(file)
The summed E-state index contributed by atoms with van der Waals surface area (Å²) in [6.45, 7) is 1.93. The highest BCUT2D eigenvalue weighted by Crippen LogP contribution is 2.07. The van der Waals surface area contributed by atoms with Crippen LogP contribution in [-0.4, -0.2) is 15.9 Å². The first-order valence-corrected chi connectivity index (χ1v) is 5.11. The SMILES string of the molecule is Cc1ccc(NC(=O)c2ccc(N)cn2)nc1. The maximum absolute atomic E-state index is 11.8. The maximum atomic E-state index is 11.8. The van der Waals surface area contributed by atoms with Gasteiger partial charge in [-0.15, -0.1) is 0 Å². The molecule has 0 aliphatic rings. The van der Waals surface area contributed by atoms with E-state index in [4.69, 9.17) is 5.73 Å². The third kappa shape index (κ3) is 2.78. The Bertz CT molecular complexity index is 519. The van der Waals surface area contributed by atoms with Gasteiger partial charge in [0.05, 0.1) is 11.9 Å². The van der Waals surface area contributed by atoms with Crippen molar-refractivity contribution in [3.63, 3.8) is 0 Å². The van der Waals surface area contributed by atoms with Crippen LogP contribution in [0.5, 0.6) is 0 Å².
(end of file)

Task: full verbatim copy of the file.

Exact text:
The summed E-state index contributed by atoms with van der Waals surface area (Å²) in [6.45, 7) is 1.93. The highest BCUT2D eigenvalue weighted by Crippen LogP contribution is 2.07. The van der Waals surface area contributed by atoms with Crippen LogP contribution in [-0.4, -0.2) is 15.9 Å². The first-order valence-corrected chi connectivity index (χ1v) is 5.11. The SMILES string of the molecule is Cc1ccc(NC(=O)c2ccc(N)cn2)nc1. The maximum absolute atomic E-state index is 11.8. The maximum atomic E-state index is 11.8. The van der Waals surface area contributed by atoms with Gasteiger partial charge in [-0.15, -0.1) is 0 Å². The molecule has 0 aliphatic rings. The van der Waals surface area contributed by atoms with E-state index in [4.69, 9.17) is 5.73 Å². The third kappa shape index (κ3) is 2.78. The Bertz CT molecular complexity index is 519. The van der Waals surface area contributed by atoms with Gasteiger partial charge in [0.05, 0.1) is 11.9 Å². The van der Waals surface area contributed by atoms with Crippen molar-refractivity contribution in [3.63, 3.8) is 0 Å². The van der Waals surface area contributed by atoms with Crippen LogP contribution in [0.5, 0.6) is 0 Å².